Sunday, March 29, 2015

In the same line of thought ...

Proverbs 26:28 

A lying tongue hates those it hurts, and a flattering mouth works ruin.

 It is part of human nature to hate the man you have hurt. (Tacitus)


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Here is what can sometimes happen: one person wrongs another and doesn't know how to come back from that. So they deepen the wrong. They add further or worse misdemeanours, falsehoods, calumnies or what have you to the original one. This is the dynamic: to reinforce the thought that the first wrong wasn't one, anything which might diminish its recipient helps the offending party convince him or herself that the other must be a bad person, so that the first offence against them was somehow deserved. The deepening process is itself the symptom of a moral discomfort that cannot be squarely faced. (Normblog)

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Nicholas frowned. He had done much evil to the Poles. To justify that evil he had to feel certain that all Poles were rascals, and he considered them to be such and hated them in proportion to the evil he had done them. (Normblog)

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... independently of that, she disliked Fanny, because she [i.e. Mrs Norris] had neglected her... (Normblog)

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 “There is perhaps no surer way of infecting ourselves with virulent hatred toward a person than by doing him a grave injustice.”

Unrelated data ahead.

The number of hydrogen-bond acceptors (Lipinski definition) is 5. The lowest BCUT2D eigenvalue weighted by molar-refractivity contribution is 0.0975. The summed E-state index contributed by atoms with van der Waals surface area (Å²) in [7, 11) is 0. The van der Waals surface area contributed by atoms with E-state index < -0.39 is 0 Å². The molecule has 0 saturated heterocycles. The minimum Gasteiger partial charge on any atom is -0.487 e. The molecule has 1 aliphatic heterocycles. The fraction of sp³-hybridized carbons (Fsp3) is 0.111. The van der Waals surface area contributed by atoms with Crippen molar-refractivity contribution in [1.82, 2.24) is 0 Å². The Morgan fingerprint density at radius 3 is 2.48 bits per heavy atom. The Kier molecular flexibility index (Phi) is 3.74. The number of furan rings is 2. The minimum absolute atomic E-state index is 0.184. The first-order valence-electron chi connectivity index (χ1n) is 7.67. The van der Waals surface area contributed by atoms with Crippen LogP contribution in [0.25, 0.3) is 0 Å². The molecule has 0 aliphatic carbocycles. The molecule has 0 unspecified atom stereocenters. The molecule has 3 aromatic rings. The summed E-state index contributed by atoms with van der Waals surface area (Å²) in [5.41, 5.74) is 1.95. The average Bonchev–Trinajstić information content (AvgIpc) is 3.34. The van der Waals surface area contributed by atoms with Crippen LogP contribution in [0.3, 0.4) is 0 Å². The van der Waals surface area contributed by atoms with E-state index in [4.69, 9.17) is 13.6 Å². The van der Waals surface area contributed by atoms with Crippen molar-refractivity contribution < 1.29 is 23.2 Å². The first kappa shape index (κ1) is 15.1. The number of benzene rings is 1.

“Propaganda ... serves more to justify ourselves than to convince others; and the more reason we have to feel guilty, the more fervent our propaganda.” ― Eric Hoffer, The True Believer: Thoughts on the Nature of Mass Movements

1 Comments:

At 11:27 AM EDT, Anonymous Anonymous said...

In March, 2005, I was in a graduate course "History of Antisemitism".

The controversial 2004 film "Passion of the Christ" had been re-cut, and was back in theatres.

I went to see it, to assess the antisemitism charges myself, in a north Bronx multiplex. At the time, and until last night, I did not understand the 2004 controversy.

A special broadcast last night had the original opening, and it was quite antisemitic. I just researched my dissonance, and seems the original 2004 cut is what everyone has seen outside of that limited re-release in March, 2005.

A special Easter Sunday event in movie theatres all over the USA will show the uncut 2004 version.

Thanks, for letting me work through this before I decide to complain, or not, to that cable channel, or the movie theatres about to perpetuate visual lies.

almost wish Natalie Portman had not directed and starred in Amos Oz's "A Tale of Love and Darkness", not yet scheduled for 2015 release...

k

 

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